JAY — Directors of Regional School Unit 73 voted 6-5 Thursday that all persons are required to wear masks while inside buildings, and they will revisit the decision should new or more information become available.

“The question we have to decide, masks or no masks, is a very emotional issue,” Staples said before opening the meeting to discussion. “This board has an impossible task. No matter how the vote goes half the community will be upset. Like it or not, we have to live with it.”

Directors Stephen Langlin of Livermore, D. Robin Beck and Phoebe Pike, both of Livermore Falls, and Doug DiPasquale, Elaine Fitzgerald and Lynn Ouellette, all from Jay, supported the motion.

Opposed were Andrew Sylvester and John Johnson, both of Livermore, Patrick Milligan of Livermore Falls and Michael Morrell and Robert Staples, both of Jay.

Lenia Coates of Livermore Falls and Joel Pike of Jay were absent.

A previous motion to permit personal choice on wearing masks was defeated with five in favor and six opposed. The directors supporting the second motion were those who opposed to the first. Those supporting the first were those opposing the second.


Parent Cea Jay Pitcher of Livermore requested people have a choice, if at all possible.

Parental choice was favored by several at the Aug. 12 board meeting as did the results of a districtwide survey, Roger Moulton of Livermore Falls said. Lots of studies are missing appropriate control groups, he noted.

The federal government is recommending masking, leaving the authority to school boards to make a decision, Milligan said. The board has to look at the impact of that decision in the community, he added.

In a letter to the board, administration and community members, school physician Dr. Michele Knapp wrote that she supports a mask requirement. She noted people in counties with ‘substantial’ or ‘high’ levels of COVID-19 community transmission are advised to wear face coverings in indoor public settings. “Since Franklin and Androscoggin counties fall in this category, face coverings are recommended by the U.S. CDC,” she wrote.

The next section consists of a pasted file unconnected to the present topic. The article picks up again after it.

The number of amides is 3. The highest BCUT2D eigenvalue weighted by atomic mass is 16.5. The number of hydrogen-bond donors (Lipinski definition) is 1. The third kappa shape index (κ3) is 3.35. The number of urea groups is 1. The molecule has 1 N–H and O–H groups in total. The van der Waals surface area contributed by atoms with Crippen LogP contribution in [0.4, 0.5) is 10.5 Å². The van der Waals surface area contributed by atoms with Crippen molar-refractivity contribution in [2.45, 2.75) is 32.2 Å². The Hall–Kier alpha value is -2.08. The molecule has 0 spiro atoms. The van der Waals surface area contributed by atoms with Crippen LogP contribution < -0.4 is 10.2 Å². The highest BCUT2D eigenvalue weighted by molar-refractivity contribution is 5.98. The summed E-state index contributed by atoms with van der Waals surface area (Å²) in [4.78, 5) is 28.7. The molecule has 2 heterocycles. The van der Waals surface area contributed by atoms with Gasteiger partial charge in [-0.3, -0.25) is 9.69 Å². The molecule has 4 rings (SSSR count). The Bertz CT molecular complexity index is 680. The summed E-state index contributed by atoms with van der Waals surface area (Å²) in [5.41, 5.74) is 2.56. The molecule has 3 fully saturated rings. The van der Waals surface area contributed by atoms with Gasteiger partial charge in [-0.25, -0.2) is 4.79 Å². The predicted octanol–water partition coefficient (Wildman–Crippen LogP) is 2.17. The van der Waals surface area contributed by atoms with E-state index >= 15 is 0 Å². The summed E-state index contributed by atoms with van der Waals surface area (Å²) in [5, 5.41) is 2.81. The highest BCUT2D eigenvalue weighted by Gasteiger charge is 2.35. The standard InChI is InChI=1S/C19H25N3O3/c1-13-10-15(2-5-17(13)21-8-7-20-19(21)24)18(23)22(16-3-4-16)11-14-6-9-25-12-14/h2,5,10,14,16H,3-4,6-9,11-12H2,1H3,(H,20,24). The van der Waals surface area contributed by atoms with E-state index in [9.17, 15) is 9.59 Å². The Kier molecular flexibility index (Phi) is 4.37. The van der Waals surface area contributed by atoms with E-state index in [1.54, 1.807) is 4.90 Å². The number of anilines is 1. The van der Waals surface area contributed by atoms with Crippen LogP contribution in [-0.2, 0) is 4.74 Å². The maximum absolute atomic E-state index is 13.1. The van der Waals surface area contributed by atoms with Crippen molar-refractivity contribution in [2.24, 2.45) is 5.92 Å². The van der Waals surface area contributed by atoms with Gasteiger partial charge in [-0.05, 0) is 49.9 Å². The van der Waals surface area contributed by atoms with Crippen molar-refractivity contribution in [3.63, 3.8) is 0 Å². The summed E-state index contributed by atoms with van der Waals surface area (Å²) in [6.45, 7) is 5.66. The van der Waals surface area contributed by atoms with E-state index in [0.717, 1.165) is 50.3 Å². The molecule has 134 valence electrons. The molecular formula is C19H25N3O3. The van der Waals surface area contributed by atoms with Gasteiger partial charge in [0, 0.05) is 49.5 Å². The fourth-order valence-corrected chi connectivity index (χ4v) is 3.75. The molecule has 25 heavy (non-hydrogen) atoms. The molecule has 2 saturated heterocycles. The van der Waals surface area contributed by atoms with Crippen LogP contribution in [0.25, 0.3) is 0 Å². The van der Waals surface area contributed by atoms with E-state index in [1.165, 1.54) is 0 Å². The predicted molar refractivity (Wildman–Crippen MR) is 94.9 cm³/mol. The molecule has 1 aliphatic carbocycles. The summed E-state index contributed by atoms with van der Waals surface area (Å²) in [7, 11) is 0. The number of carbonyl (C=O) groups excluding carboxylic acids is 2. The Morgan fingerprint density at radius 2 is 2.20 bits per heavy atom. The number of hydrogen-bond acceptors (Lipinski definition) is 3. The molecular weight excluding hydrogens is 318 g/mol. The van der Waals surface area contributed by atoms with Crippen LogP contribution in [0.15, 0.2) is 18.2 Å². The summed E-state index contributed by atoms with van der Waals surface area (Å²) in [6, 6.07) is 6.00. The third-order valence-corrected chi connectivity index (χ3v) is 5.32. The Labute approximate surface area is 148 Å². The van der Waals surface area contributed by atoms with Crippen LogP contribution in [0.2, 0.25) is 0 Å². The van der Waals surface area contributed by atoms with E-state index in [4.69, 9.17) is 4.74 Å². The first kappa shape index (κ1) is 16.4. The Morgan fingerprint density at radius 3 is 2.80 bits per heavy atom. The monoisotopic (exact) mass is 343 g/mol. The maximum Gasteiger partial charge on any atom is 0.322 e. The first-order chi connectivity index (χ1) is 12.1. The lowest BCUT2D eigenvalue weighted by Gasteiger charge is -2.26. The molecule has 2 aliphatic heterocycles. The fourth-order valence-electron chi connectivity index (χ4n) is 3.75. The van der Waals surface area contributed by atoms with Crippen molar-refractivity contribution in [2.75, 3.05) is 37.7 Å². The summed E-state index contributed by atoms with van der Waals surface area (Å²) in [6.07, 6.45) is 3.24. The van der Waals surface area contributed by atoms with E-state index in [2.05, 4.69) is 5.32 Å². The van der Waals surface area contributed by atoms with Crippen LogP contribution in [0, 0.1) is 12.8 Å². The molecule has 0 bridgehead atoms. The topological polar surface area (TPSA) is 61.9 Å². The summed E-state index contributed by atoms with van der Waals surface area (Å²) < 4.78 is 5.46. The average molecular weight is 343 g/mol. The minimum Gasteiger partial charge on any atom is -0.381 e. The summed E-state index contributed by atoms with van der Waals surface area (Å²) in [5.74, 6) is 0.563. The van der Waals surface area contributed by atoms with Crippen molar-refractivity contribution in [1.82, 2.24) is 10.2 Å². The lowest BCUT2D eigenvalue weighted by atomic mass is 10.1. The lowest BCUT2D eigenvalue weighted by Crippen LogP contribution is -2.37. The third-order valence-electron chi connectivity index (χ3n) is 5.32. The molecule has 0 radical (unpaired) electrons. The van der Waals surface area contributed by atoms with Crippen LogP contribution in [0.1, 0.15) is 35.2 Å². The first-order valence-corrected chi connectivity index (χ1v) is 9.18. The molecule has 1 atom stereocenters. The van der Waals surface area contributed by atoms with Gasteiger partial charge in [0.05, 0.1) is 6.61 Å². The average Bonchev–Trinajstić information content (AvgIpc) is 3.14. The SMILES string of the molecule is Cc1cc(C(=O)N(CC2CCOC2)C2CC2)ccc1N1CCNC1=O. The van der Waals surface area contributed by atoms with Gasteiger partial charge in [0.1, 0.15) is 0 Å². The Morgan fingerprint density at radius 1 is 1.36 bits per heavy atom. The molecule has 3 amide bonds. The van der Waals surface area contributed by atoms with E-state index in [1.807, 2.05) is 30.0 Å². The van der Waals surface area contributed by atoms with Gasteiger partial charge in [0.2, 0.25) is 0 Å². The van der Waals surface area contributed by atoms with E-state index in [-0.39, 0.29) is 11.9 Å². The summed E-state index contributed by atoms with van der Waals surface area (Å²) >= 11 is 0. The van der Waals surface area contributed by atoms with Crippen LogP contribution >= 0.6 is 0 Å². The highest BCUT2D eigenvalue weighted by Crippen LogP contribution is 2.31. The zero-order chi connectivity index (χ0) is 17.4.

Children under 12 aren’t eligible for the vaccine and the delta variant of COVID-19 is affecting the younger population more than the previous one, Knapp’s letter noted.

“I understand that wearing a mask is not fun or comfortable, but it is a simple task that can prevent a deadly virus,” her letter stated. “Let’s all be responsible and think about the safety of our entire community rather than our own comfort.”


The directors look to organizations with expertise to guide them, Ouellette said. All are saying layers of protection are the best way to prevent spread, she noted. “I’m in favor of masking, that would be another layer,” she added. “Tonight’s agenda said masks are strongly recommended. Look around this room, less than 25% did so.”

Almost a year ago, Sylvester tested positive for COVID-19. He quarantined, has had no effects since and to his knowledge hasn’t passed it to anyone. His recommendation is that people should have a choice, although masks will need to be worn on buses because that is a federal requirement.

Director Beck, a registered nurse, said, “We need masks,” she said. “If you’re unhappy about that I’m sorry.” She noted survivors of the Spanish flu in 1918 had stories to tell, 20 years from now a child surviving this will have a story.

The No. 1 priority for the children under the board’s care is their safety, Fitzgerald said. “If wearing a mask keeps them all safe, I’m willing.”

Director Pike said, “I’m not happy wearing masks but I’m going to support them to protect everyone. Even if it stops one person from getting sick isn’t it worth it?”

There are negative sides to wearing masks, Johnson said. With masks, immune systems get weaker, one is more likely to get other diseases by wearing them, he noted. The size of the virus hasn’t changed, he added.


“I try to put my trust in the superintendent, his decisions,” Morrell said, speaking of Scott Albert. “I trust the people who work for him in making a recommendation to the board.

New information obtained after the last board meeting had Dr. Knapp changing from recommending masks to requiring them, Albert said.

“I’m still a believer in choice; however, I want the kids in school as much as possible,” he added.

No filter stops all the virus, Staples said.

There are different opinions, all are trying to do what’s best for education, Pike said before the first vote.

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